Bondora – next investment

After a short pause to reflect on the potential of 2019, we go back to posting here, and what better way to start than to introduce our new investment, through the platform Bondora. As the number of of FinTechs we use and post about grow – we have now invested in over ten of them – there was a concern that they might start seeming very similar to each other. Luckily, January brought refreshing new experiences.

The very first platform we present here is among the most tech-friendly. What is meant by that is, they are not only focusing their offer on financial services, but they also seem to be focused on their technological offer, which sets Bondora apart from the bunch. Let us take a closer look at our perceived advantages and shortcomings.

Bondora strengths

  • Easy registration, and creative communication using video and animations;
  • Interesting geographical allocation, they are based in Estonia and their loans are not only in that country but also Spain and Finnland;
  • While setting up an auto-invest functionality – called Portfolio Pro – that was a noticeable maximum (and no minimum) allocated amount. Whereas I didn’t set a minimum, it was still a surprise to later see that most investments in the portfolio were of no more than €1. I guess as far as diversification goes, this sort of micro-investment magnifies this type of diversification;
  • In terms of communication, the platform not only maintains a complete online presence including blog, videos and channels such as Facebook, but they also offer an API for clients to develop customized investment strategies beyond what their platform already presents;
  • The technological level of their platform indeed deserves praise, it has more and better features than most if not all other FinTechs we’ve seen so far. Bondora constantly reviews client’s requests for new features, which indicates how much their tech capabilities are helping customers. Also, there is a statistics tab once clients log in with plenty of interesting analysis about the portfolio, it’s far more information than one can obtain in most platforms;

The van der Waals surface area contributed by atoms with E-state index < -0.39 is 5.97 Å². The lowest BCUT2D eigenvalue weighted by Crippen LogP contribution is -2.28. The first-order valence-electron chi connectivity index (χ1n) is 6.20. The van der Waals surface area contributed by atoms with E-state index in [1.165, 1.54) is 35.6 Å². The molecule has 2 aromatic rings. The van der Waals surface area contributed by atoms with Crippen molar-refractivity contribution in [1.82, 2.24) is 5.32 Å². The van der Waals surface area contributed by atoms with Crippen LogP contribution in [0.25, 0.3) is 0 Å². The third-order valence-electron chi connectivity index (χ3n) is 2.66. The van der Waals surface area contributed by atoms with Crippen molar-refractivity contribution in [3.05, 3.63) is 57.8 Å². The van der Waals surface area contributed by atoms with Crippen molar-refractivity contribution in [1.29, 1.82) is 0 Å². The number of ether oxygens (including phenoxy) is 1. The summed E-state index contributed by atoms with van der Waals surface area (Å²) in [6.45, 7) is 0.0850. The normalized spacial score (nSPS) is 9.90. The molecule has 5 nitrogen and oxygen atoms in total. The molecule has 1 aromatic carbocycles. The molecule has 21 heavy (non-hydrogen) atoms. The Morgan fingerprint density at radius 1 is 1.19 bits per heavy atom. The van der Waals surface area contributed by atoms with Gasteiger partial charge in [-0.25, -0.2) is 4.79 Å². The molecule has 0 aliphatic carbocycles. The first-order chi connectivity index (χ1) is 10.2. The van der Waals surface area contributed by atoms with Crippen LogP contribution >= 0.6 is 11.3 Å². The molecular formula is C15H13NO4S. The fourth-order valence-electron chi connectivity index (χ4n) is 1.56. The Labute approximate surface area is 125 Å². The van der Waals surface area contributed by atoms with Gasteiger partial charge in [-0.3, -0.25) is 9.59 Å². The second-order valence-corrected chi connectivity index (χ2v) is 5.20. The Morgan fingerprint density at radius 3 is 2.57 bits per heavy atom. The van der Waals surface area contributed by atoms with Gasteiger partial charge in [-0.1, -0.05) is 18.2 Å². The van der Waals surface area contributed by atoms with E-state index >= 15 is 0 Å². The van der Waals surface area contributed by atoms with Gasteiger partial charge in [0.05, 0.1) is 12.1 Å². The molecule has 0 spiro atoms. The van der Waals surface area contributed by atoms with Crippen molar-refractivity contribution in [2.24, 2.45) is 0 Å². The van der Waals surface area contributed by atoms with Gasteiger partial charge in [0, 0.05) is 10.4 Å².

• High interest rates on the platform, currently loans pay a range of 9,88% – 17,88% p.a.;
  • Even before we test it and can attest this works well, Bondora offers a secondary market, so that in itself is positive.


  • Time it takes for the platform to identify you sent them funds, they advertise up to two days, and I believe they took the full 48 hours in our case;
  • While their communication got praise, their automatic emails do look standard, so a lot of them ended up in my spam box. It’s not a meaningful problem, but I’m sure they could do better;
  • While it might be a strength for the platform’s own financial security, the lack of guaranteed loans mean that investors need to be comfortable with undertaking lender’s credit risk, unlike platforms like TWINO or IUVO;
  • Most of the loans – both in amount and number – are actually in Estonia, so the current country diversification is probably indicative of where they want to go rather than what they offer at the moment.


- Initial investment amount of 500 Euros, allocated to an auto-invest for better-rated loans;
- Interest rate were averaging 25,9% annually despite excluding the most risky loan ratings.

Since we took our time to start posting this month, stay tuned for a further post still in January. Don’t forget that we welcome any feedback and requests from readers in terms of FinTech topics they would like to see explored here.


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